Unequal pay for unequal work
To follow Erica Louie and Michael Kaminsky, both of whom rightly led us into this water last week, I have one principal hope for how these salary norms develop: Analysts and analytics engineers should not be paid the same.
Generally speaking, the two roles do different things, and one tends to be more complex than the other. Analytics engineers are responsible for maintaining ELT pipelines, writing a lot of SQL in dbt, architecting a DAG and authoring tests, and keeping a close eye on Snowflake bills. They also have to work with non-data folks to translate their semantic understanding of the business into tables and metrics that accurately reflect that definition.
Analysts, by contrast, often embed themselves alongside non-technical teams, turn ambiguous, qualitative problems into quantitative ones, build dashboards (reluctantly), do in-depth analyses (excitedly, supposedly), and try to influence decision makers with their work. They work in tools like dbt as well, though they’re typically more concerned about the logical details in individual models than the overall cleanliness of the DAG.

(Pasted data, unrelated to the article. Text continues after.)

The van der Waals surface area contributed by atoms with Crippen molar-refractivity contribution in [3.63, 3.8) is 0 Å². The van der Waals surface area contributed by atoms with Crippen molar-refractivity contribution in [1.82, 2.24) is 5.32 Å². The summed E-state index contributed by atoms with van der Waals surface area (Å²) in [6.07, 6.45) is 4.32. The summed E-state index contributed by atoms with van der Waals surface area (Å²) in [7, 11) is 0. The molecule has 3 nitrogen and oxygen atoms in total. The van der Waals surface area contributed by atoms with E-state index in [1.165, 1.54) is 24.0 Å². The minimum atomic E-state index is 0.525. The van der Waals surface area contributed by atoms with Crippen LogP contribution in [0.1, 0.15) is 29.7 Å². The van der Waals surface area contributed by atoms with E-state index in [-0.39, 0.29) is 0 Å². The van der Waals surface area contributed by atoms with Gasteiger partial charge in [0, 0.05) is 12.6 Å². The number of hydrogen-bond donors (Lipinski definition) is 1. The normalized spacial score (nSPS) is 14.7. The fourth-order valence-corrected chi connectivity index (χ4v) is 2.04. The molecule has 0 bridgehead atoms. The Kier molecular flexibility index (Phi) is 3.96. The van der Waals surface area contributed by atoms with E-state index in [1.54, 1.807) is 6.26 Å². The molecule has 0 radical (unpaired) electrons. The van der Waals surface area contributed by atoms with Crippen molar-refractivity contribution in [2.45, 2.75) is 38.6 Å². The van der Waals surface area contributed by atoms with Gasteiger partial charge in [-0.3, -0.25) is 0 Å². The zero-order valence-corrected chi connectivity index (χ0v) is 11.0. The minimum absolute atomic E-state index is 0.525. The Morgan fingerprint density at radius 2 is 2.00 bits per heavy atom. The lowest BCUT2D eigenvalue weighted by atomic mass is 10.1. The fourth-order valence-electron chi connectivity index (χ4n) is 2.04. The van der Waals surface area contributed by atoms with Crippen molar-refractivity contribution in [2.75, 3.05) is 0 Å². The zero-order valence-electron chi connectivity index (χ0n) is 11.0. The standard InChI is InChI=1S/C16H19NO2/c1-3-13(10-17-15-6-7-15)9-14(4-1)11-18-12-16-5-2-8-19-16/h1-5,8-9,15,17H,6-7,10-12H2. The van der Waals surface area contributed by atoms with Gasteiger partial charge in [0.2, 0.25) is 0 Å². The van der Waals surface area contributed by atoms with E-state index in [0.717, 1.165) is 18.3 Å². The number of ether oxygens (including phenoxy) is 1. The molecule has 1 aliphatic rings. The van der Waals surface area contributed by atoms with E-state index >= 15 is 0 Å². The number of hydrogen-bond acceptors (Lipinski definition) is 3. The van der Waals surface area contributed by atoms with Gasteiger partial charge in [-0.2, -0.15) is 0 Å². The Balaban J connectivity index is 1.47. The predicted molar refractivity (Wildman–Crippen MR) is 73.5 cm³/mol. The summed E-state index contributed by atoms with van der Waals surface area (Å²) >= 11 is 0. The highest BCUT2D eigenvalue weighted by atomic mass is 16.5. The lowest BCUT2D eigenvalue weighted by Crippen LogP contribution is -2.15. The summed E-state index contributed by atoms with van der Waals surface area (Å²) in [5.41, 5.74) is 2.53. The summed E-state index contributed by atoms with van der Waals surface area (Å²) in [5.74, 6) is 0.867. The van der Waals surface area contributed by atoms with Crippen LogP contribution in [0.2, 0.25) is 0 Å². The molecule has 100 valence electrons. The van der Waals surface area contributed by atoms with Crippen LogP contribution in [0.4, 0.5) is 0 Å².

These sets of responsibilities require different skills, some of which are much harder to acquire and hone than others. We should pay people accordingly—and, therefore, analysts should make more than analytics engineers.
It’s telling, I think, that this feels like a radical proposal. Even suggesting it feels like a troll, a hot take, a cheap controversy for some clicks. Whenever we talk about the relative pay of analysts and analytics engineers, there seem to be two options: They get paid the same, or analytics engineers get paid more. I’ve never actually heard anyone suggest that it’s analysts, in fact, who do the more valuable, harder, higher-skilled work.
But you could easily make the case that they do! People in both roles need to know SQL, probably to an equal degree. Python is helpful, though not entirely necessary. The two roles live in similar tools, and both have to work closely with other people at the company to understand their business needs.
There are a couple places where the roles diverge. Analytics engineers, who need to be comfortable with git and know their way around the command line, are marginally more technical than analysts. This isn’t a huge technical leap though, and many analysts have a passing familiarity with these tools.
For their part, analysts are often engaged in more “soft” issues. They have to identify which business challenges are most pressing, figure out how to solve squishy, shape-shifting problems, and package their conclusions into persuasive narratives, all while navigating their stakeholders’ organizational politics. It’s messy, uncomfortable, and—at least in my experience—far harder than git.